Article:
1. Install all the dependencies in the kernels virtualenv, then run the two notebooks.
  2. Create the first notebook in the kernels virtualenv, then make another virtualenv for the second notebook.
  3. Create a virtualenv for each notebook, but install them as kernels.

I’ll walk through the three of these so you understand why each would work.

All together

The first option, putting everything in one virtualenv makes a lot of sense for most use cases. You create a virtualenv for your project, install the jupyter tooling in it, and just pip install (or conda install) the dependencies you need. In many cases, this will work out fine. My guess is this is how most of us have done things.

A virtualenv per notebook

This second option is really just the same as the first option, but you make a decision to separate virtual environments when you don’t want to share dependencies. The one thing to note about this choice is that the Jupyter tooling (and its dependencies) are all a part of both virtualenvs.

A kernel per notebook

This last option is different. By creating a virtualenv (and kernel) for specific use cases, you can have fine-grained control over dependencies. Why would we want this extra complexity?

  1. Your notebooks have different versions required for the same dependency but you want to run one Jupyter instance.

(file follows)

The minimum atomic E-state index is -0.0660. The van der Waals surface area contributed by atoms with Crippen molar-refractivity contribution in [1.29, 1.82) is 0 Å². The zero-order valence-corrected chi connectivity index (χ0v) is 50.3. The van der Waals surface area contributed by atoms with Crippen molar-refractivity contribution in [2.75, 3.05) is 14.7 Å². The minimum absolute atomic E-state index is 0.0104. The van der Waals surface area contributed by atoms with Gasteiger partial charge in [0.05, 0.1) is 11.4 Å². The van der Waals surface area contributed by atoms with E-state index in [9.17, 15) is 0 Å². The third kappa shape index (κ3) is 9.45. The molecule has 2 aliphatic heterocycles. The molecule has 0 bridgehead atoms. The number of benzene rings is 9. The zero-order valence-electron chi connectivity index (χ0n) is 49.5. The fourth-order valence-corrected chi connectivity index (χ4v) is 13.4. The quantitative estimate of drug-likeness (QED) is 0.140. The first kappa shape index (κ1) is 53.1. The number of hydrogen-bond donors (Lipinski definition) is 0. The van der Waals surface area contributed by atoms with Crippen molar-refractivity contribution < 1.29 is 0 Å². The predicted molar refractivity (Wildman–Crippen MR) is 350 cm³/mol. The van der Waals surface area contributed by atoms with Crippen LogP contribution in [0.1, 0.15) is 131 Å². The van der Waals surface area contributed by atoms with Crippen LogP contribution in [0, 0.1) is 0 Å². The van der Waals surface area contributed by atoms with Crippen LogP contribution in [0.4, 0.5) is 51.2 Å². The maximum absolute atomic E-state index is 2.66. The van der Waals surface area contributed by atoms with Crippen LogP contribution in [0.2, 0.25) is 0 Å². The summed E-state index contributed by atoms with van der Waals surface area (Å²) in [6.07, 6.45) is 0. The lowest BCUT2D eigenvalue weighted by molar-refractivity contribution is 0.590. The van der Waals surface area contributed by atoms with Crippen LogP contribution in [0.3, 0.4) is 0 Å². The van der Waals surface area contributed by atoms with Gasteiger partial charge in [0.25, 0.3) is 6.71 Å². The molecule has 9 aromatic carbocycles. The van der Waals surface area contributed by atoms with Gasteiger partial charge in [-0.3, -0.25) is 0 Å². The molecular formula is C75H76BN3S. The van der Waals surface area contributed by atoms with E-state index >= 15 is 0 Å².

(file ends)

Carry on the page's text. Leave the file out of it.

2. You want to run or test your code with multiple versions of Python (or multiple versions of dependencies).
  3. You are in a larger workgroup and run something like JupyterHub where multiple users share a server. Users require specific versions of dependencies and can’t share one environment.

I’m sure you can think of more situations where this could be valuable.

How to add a kernel

Now we’ll look at the process to add another kernel. As before, we’ll create a virtualenv, but in this case I’ll use a different version of Python and install different dependencies in it.

$ pyenv virtualenv 3.8.7 kernel-ds
$ pyenv activate kernel-ds
$ pip install pandas numpy

Now, we have the virtualenv, we need to add it as a kernel. Kernels can be installed for a single user, or system-wide. Note that you will want to pass in the --name and —display-name parameters so you can easily tell the difference between the kernels, and so you don’t overwrite the existing kernel.

$ python -m ipykernel install --name "ds" --display-name "Data Science Kernel"

To see the kernels available in your environment, you can list them

$ jupyter kernelspec list
Available kernels:
  python3    /Users/mcw/.pyenv/versions/3.10.4/envs/kernels/share/jupyter/kernels/python3
  ds         /usr/local/share/jupyter/kernels/ds

As you can see, there are now two kernels available. The kernel is described in a JSON file.

$ cat /usr/local/share/jupyter/kernels/ds/kernel.json
{
 "argv": [